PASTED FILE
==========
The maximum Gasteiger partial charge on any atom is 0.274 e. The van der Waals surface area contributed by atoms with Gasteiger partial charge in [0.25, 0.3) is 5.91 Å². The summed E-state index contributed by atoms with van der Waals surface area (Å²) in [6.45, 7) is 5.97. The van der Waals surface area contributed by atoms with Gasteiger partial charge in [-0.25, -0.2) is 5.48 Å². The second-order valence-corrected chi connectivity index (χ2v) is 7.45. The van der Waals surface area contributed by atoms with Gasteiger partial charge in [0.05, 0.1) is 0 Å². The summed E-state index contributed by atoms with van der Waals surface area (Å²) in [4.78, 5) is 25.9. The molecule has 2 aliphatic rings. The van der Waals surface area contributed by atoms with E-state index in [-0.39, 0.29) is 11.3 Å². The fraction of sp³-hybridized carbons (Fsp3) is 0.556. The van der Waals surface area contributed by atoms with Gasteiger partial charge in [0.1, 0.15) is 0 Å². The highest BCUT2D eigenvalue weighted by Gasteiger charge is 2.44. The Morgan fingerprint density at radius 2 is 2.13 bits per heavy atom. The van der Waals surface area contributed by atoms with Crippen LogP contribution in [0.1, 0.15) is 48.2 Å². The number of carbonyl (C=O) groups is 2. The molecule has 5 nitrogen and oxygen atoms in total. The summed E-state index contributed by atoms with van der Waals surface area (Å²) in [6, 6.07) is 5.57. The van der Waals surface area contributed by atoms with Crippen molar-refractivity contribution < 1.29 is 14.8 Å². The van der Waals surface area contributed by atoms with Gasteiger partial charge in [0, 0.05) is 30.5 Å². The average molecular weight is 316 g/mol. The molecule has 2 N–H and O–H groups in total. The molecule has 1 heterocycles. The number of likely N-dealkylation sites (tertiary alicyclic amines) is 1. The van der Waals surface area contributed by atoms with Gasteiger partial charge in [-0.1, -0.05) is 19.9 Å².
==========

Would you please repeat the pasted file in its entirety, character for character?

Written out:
The maximum Gasteiger partial charge on any atom is 0.274 e. The van der Waals surface area contributed by atoms with Gasteiger partial charge in [0.25, 0.3) is 5.91 Å². The summed E-state index contributed by atoms with van der Waals surface area (Å²) in [6.45, 7) is 5.97. The van der Waals surface area contributed by atoms with Gasteiger partial charge in [-0.25, -0.2) is 5.48 Å². The second-order valence-corrected chi connectivity index (χ2v) is 7.45. The van der Waals surface area contributed by atoms with Gasteiger partial charge in [0.05, 0.1) is 0 Å². The summed E-state index contributed by atoms with van der Waals surface area (Å²) in [4.78, 5) is 25.9. The molecule has 2 aliphatic rings. The van der Waals surface area contributed by atoms with E-state index in [-0.39, 0.29) is 11.3 Å². The fraction of sp³-hybridized carbons (Fsp3) is 0.556. The van der Waals surface area contributed by atoms with Gasteiger partial charge in [0.1, 0.15) is 0 Å². The highest BCUT2D eigenvalue weighted by Gasteiger charge is 2.44. The Morgan fingerprint density at radius 2 is 2.13 bits per heavy atom. The van der Waals surface area contributed by atoms with Crippen LogP contribution in [0.1, 0.15) is 48.2 Å². The number of carbonyl (C=O) groups is 2. The molecule has 5 nitrogen and oxygen atoms in total. The summed E-state index contributed by atoms with van der Waals surface area (Å²) in [6, 6.07) is 5.57. The van der Waals surface area contributed by atoms with Crippen molar-refractivity contribution < 1.29 is 14.8 Å². The van der Waals surface area contributed by atoms with Gasteiger partial charge in [0, 0.05) is 30.5 Å². The average molecular weight is 316 g/mol. The molecule has 2 N–H and O–H groups in total. The molecule has 1 heterocycles. The number of likely N-dealkylation sites (tertiary alicyclic amines) is 1. The van der Waals surface area contributed by atoms with Gasteiger partial charge in [-0.1, -0.05) is 19.9 Å².